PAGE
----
Related thread: Some CFS patients just have Iron Deficiency Without Anemia, an internist found
 
Last edited:

Cipher

Senior Member
Messages
806
Iron deficiency was common among psychiatric patients (81%) in this study. 58% of the iron deficient patients experienced regression/remission of psychiatric symptoms after iron treatment.

[Iron deficiency: A diagnostic and therapeutic perspective in psychiatry]


[Article in French]

A Kassir 1

Affiliations

Abstract​


Background: Iron plays an essential role in balancing the various metabolism in the body. It is also involved in the synthesis of several neurotransmitters. Nutritional iron deficiency is one of the most widespread worldwide; it poses a great health challenge due to the consequences it entails.

Objectives: The aim of this research study is to explore the percentage of psychiatric patients who have a deficiency in iron. In addition, the study investigates the efficacy of iron administered by oral treatment on psychiatric symptomatology among iron deficient patients. The research study utilized the martial biological results, which involved the observation of the level of iron deficiency among the outpatients of a local psychiatrist and assessor from the period of January 2012 until December 2013.

Methods: Out of 412 patients, 295 were women and 117 men. The age of the participants ranged from 16 to 89years, with an average age of 45years. The only exclusion criterion was a patient's refusal or inability to take the prescribed iron assessment test. We considered a transferrin saturation coefficient (TSC)<30% and/or a serum ferritin level≤50ng/mL to be "indicative" of obvious iron deficiency, and a ferritin level between 51 and 100ng/mL to be "suggestive" of iron deficiency. A plasma ferritin assay was performed at least once on all of the participants prior to any proposed iron treatment. A calculation of the TSC in 138 patients was requested due to suspected iron deficiency despite a blood ferritin level of>100ng/ml. A single method was utilized in the various laboratories to analyse the blood samples to determine whether there was a deficiency in iron. Only those patients with blood ferritin levels ≤100ng/mL and/or a TSC of<30% (335 patients) were subsequently given exclusively an oral iron treatment prescribed on its own or as a supplement or simultaneously with psychotropic treatment. The daily administered dose of elemental iron varied between 50 and 200mg a day.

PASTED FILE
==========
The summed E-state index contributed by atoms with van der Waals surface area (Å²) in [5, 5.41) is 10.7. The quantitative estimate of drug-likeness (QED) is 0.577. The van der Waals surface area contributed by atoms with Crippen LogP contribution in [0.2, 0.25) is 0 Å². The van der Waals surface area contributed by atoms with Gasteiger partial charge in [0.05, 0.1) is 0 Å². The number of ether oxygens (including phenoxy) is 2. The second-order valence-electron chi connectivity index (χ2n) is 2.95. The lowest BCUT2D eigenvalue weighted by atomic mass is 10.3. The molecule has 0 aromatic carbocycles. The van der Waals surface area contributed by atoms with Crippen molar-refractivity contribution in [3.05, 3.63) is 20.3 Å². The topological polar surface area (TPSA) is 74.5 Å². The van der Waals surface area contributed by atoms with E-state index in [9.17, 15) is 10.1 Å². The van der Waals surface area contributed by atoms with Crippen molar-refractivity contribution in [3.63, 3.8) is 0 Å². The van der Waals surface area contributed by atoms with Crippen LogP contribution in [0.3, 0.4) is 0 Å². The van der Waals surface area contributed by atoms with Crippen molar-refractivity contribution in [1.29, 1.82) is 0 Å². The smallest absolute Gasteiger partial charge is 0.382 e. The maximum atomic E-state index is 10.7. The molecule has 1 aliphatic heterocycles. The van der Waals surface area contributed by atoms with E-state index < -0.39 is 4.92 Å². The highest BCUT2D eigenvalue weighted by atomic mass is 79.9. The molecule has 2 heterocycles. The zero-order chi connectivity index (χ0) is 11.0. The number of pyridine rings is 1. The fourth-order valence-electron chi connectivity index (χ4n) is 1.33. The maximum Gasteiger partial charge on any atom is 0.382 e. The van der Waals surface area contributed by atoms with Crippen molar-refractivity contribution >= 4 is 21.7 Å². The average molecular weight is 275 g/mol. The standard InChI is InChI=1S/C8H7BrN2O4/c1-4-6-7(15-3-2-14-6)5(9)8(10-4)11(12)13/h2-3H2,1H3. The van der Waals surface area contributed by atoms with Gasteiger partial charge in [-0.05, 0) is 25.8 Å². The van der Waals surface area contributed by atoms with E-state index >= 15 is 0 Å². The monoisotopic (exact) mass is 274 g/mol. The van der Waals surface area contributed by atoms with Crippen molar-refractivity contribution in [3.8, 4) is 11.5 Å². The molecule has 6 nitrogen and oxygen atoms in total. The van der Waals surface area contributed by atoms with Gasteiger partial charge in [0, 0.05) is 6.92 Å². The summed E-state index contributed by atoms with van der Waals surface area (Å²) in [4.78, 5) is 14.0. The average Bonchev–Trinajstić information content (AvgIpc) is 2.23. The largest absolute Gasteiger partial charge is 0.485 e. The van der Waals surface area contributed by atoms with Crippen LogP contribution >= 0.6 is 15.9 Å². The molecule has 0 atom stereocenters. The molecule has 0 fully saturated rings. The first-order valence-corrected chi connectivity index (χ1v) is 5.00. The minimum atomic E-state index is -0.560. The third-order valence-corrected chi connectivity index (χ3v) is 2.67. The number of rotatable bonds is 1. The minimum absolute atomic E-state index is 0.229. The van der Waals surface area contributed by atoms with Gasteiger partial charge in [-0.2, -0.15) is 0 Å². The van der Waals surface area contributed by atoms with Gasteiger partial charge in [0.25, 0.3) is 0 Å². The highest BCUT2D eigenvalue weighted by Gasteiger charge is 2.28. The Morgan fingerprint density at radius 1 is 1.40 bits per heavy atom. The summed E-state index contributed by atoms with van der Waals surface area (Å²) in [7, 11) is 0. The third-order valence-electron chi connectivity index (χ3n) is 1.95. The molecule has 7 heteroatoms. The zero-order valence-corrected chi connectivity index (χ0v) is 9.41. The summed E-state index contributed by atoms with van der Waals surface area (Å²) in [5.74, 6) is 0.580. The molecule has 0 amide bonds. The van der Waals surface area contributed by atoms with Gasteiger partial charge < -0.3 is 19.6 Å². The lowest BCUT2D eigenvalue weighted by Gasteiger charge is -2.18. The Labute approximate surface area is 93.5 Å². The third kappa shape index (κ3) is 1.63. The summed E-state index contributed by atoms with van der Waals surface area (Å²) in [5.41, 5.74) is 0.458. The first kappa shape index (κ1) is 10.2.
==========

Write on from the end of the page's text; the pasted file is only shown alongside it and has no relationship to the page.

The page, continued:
Results: About half of the women - 145 (35.19% of the subjects) - and 15 men (3.64% of the subjects) certainly had a deficiency in iron (blood ferritin level≤50ng/mL). Ninety women and 24 men (27.6% of the subjects) had blood ferritin levels between 51 and 100ng/mL indicating iron deficiency, and 28 women and 33 men (14.8% of the subjects) had a TSC of<30% despite a blood ferritin level of>100ng/mL. Overall, 335 patients (81.3% of the subjects) showed an iron deficiency based on the criteria we set. In the remaining 77 patients (18.7% of the subjects), all of them had blood ferritin levels>100ng/mL and some had TSC≤30%, while the remaining patients' TSC was unknown because it was not measured. The results indicated that there is an iron deficiency in 198 out of 240 patients suffering mostly from mood and behavioural disorders, in 101 out of 126 patients suffering mostly from anxiety disorders, in 18 out of 27 patients suffering mostly from sleep disorders, in 14 out of 15 patients suffering mostly from delusions of persecution, and in the 4 patients suffering mostly from burn out. There was evidence of regression/remission of psychiatric symptoms in 193 responsive patients whereas the remaining 142 patients were considered non-responsive. In the responsive patient category, 37 participants were treated with just iron, 52 received iron supplemented to the initial psychotropic treatment which was not fully effective, and 104 patients were treated with iron and prescribed psychotropic drugs simultaneously. The iron treatment seems to bring about a reduction - particularly through its mono-aminergic neurotransmitter synthesis-promoting action - in hyperemotivity, anxiety, irritability, aggressiveness, sadness, anhedonia, apathy, asthenia, sleep disorders, dysautonomia symptoms, eating disorders, restless-leg syndrome, cognitive performance and the likelihood of resorting to psychiatric admission. A daily elemental iron dose intake between 50 and 200mg/day by deficient patients appears to likely enhance the effects of the psychotropic drugs and even to act as an actual antidepressant. Many patients who received a prescription for iron and antidepressants showed few side effects related to antidepressants and a small number required psychiatric hospitalization. Patients considered unresponsive to iron therapy were those who left the study, were not assessed because the study's timeframe ended, still had an iron deficiency because they did not continuously take the medication, or suffered from somatic diseases which explains their resistance to treat the low iron level (nutritional imbalance, digestive or urinary or gynecological or iatrogenic diseases, sleep apnea).